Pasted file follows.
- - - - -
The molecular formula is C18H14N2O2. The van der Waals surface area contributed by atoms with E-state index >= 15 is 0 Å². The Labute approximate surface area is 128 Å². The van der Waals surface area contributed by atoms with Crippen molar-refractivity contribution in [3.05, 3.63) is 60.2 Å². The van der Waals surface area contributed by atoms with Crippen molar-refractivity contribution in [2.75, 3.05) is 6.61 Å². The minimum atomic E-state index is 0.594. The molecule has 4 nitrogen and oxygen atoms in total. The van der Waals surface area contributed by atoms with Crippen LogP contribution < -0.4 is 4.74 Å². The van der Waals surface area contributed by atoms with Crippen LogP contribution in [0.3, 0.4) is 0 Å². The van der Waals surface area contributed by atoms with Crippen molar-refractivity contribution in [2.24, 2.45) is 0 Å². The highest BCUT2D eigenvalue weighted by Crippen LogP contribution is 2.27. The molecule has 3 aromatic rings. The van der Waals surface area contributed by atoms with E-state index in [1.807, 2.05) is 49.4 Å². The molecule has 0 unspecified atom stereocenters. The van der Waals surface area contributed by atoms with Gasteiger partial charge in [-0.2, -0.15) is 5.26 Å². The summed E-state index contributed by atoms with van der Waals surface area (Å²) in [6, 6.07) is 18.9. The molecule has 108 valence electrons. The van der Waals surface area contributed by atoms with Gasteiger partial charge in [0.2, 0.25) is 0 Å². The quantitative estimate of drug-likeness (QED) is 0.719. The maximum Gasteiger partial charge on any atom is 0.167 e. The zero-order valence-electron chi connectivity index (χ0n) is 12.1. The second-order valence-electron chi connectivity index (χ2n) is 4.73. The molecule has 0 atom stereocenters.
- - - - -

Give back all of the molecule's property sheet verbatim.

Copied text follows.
The molecular formula is C18H14N2O2. The van der Waals surface area contributed by atoms with E-state index >= 15 is 0 Å². The Labute approximate surface area is 128 Å². The van der Waals surface area contributed by atoms with Crippen molar-refractivity contribution in [3.05, 3.63) is 60.2 Å². The van der Waals surface area contributed by atoms with Crippen molar-refractivity contribution in [2.75, 3.05) is 6.61 Å². The minimum atomic E-state index is 0.594. The molecule has 4 nitrogen and oxygen atoms in total. The van der Waals surface area contributed by atoms with Crippen LogP contribution < -0.4 is 4.74 Å². The van der Waals surface area contributed by atoms with Crippen LogP contribution in [0.3, 0.4) is 0 Å². The van der Waals surface area contributed by atoms with Crippen molar-refractivity contribution in [2.24, 2.45) is 0 Å². The highest BCUT2D eigenvalue weighted by Crippen LogP contribution is 2.27. The molecule has 3 aromatic rings. The van der Waals surface area contributed by atoms with E-state index in [1.807, 2.05) is 49.4 Å². The molecule has 0 unspecified atom stereocenters. The van der Waals surface area contributed by atoms with Gasteiger partial charge in [-0.2, -0.15) is 5.26 Å². The summed E-state index contributed by atoms with van der Waals surface area (Å²) in [6, 6.07) is 18.9. The molecule has 108 valence electrons. The van der Waals surface area contributed by atoms with Gasteiger partial charge in [0.2, 0.25) is 0 Å². The quantitative estimate of drug-likeness (QED) is 0.719. The maximum Gasteiger partial charge on any atom is 0.167 e. The zero-order valence-electron chi connectivity index (χ0n) is 12.1. The second-order valence-electron chi connectivity index (χ2n) is 4.73. The molecule has 0 atom stereocenters.